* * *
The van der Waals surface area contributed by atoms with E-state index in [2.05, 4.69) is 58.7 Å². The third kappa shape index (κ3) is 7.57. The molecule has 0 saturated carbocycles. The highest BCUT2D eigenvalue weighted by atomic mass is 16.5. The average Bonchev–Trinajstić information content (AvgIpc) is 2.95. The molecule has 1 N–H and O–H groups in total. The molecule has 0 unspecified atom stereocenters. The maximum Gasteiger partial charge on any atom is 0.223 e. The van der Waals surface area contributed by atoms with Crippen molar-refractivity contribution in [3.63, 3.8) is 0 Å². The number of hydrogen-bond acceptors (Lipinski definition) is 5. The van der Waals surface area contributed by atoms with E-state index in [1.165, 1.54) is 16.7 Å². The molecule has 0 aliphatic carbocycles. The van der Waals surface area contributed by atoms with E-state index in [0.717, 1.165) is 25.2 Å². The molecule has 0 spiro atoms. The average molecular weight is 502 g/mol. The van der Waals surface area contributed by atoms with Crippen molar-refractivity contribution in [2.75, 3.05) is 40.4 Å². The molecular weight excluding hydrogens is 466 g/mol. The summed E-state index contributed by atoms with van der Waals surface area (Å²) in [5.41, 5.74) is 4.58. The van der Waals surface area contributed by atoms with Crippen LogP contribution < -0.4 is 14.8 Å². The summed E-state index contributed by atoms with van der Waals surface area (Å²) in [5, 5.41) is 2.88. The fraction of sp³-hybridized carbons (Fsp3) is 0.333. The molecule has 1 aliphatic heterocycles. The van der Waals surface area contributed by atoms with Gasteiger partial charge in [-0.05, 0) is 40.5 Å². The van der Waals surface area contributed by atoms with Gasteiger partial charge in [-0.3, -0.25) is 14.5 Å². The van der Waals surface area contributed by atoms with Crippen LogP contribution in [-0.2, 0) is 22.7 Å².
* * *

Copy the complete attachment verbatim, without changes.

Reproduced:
The van der Waals surface area contributed by atoms with E-state index in [2.05, 4.69) is 58.7 Å². The third kappa shape index (κ3) is 7.57. The molecule has 0 saturated carbocycles. The highest BCUT2D eigenvalue weighted by atomic mass is 16.5. The average Bonchev–Trinajstić information content (AvgIpc) is 2.95. The molecule has 1 N–H and O–H groups in total. The molecule has 0 unspecified atom stereocenters. The maximum Gasteiger partial charge on any atom is 0.223 e. The van der Waals surface area contributed by atoms with Crippen molar-refractivity contribution in [3.63, 3.8) is 0 Å². The number of hydrogen-bond acceptors (Lipinski definition) is 5. The van der Waals surface area contributed by atoms with E-state index in [1.165, 1.54) is 16.7 Å². The molecule has 0 aliphatic carbocycles. The van der Waals surface area contributed by atoms with E-state index in [0.717, 1.165) is 25.2 Å². The molecule has 0 spiro atoms. The average molecular weight is 502 g/mol. The van der Waals surface area contributed by atoms with Crippen molar-refractivity contribution in [2.75, 3.05) is 40.4 Å². The molecular weight excluding hydrogens is 466 g/mol. The summed E-state index contributed by atoms with van der Waals surface area (Å²) in [5.41, 5.74) is 4.58. The van der Waals surface area contributed by atoms with Crippen LogP contribution < -0.4 is 14.8 Å². The summed E-state index contributed by atoms with van der Waals surface area (Å²) in [5, 5.41) is 2.88. The fraction of sp³-hybridized carbons (Fsp3) is 0.333. The molecule has 1 aliphatic heterocycles. The van der Waals surface area contributed by atoms with Gasteiger partial charge in [-0.05, 0) is 40.5 Å². The van der Waals surface area contributed by atoms with Gasteiger partial charge in [-0.3, -0.25) is 14.5 Å². The van der Waals surface area contributed by atoms with Crippen LogP contribution in [-0.2, 0) is 22.7 Å².